This is the second in a two-part NACS Daily series.
By Pat Pape
Simply offering shoppers a selection of products with your own store’s label is not a guaranteed win, according to Mike Musso, senior managing director for Conway MacKenzie of Atlanta, a global management consulting firm.
“You can’t just launch a product and compete solely on price,” he said. “Store brands are brands, and with that you need a complete comprehensive team to manage those brands. You must have a complete promotional strategy, a consumer value proposition and consumer advertising behind it.”
Iowa-based Yesway strategically promotes its private-label merchandise through the chain’s loyalty platform.
“We’ll target consumers based on transactions to encourage digital sampling,” said Derek Gaskins, chief marketing officer, Yesway.
“This is a benefit our top customers relish. We also do member pricing with the Yesway Rewards Card, so their retails are better than the everyday shelf price. Finally, we promote different product categories monthly and offer two-fers, combos, flat percentages off and other bundles on our specials.”
Busy Bee, a chain based in Madison, Florida, showcases its offerings with in-store product demonstrations. “We have several teammates who love to cook,” Megan Forcey, director of advertising and e-commerce, said. “They love speaking with guests about the various ways to cook with these items and dishes they’ve created.”
Musso advises using both a brick-and-mortar and an omnichannel presence to build the brand long term. “It’s very important to employ the same promotional strategy that major consumer brands are employing in c-stores,” he said. “You must have the consumer recognize the brand and find it appealing. When they try the brand, they need to love it and come back to it.”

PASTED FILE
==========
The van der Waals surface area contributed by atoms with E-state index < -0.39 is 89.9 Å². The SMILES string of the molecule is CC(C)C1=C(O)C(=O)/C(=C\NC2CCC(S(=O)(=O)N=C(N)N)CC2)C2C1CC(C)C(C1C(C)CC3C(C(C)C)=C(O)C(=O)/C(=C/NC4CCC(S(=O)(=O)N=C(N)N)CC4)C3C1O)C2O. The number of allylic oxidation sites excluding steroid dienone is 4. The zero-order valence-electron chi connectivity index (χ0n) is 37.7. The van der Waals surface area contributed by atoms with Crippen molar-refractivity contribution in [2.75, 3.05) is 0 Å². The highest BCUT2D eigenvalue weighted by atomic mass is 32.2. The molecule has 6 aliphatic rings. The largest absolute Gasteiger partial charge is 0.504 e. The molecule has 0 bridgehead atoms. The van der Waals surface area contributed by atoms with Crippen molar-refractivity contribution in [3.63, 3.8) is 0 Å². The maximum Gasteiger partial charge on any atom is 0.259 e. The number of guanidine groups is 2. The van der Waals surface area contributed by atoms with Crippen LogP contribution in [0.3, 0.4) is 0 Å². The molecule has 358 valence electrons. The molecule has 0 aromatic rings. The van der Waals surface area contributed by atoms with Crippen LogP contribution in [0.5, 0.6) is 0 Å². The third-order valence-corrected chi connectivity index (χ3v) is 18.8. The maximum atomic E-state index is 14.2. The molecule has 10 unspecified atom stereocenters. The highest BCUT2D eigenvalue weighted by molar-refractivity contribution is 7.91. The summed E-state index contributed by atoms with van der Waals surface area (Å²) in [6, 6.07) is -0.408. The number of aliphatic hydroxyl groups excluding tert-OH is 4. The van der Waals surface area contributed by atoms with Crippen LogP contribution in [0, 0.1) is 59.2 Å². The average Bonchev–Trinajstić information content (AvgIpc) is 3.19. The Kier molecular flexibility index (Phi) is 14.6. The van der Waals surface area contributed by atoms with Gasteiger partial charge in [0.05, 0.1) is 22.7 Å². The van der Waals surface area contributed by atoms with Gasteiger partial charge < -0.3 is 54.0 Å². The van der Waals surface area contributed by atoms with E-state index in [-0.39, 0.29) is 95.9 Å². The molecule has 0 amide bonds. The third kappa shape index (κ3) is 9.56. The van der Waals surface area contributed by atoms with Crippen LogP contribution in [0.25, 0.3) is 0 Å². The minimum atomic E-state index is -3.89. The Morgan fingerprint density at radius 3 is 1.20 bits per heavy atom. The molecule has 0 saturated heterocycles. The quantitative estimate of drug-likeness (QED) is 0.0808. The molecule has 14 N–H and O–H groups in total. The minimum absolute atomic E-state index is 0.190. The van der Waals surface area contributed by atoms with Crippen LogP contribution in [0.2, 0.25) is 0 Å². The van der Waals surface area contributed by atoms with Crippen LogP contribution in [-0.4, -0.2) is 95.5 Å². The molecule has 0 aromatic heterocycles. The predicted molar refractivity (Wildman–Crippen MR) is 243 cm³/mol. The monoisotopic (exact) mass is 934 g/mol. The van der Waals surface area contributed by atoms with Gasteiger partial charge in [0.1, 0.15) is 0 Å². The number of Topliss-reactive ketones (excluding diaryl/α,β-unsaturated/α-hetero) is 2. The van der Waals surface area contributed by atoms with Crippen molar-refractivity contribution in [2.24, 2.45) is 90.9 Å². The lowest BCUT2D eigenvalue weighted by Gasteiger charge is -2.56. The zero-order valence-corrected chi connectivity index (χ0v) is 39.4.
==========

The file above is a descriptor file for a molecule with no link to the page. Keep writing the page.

Finding the right source for your private-label offerings can be a challenge, but once you do, the manufacturer must be managed like any other vendor. Gaskins suggests seeking flexible suppliers that can grow with your own retail operation.
“Your margins should also be 10-20 points better in private label to ensure the category is sustainable long term,” he advised. “Start small, prove success and then grow through consumer engagement. You don’t want to commit to volumes initially that could lead to problems for the program.”
“The manufacturer becomes an extension of your company,” said Musso. “You must understand what they’re doing, their quality controls and their product safety certifications. If you don’t, you’ll end up living with a risk down the road.”
Despite the challenges of developing and managing a private-label program, Musso expects to see more c-store chains offering private-label products in the future. “It’s necessary to building their store brands and credibility,” he said.
Because Yesway customers were so quick to adopt the stores’ branded offerings, Gaskins predicts continued success as the chain’s program expands. “Consumers are embracing private label,” he said, “especially now that retailers have dramatically improved quality.”
This is the second in a two-part series about how convenience retailers can leverage private-label offerings in their stores. Read the first part in Monday’s NACS Daily. Not a subscriber? Sign up to get the latest roundup of industry news and trends in your inbox each weekday.
Pat Pape worked in the convenience store industry for more than 20 years before becoming a full-time writer. See more of her articles at patpape.wordpress.com.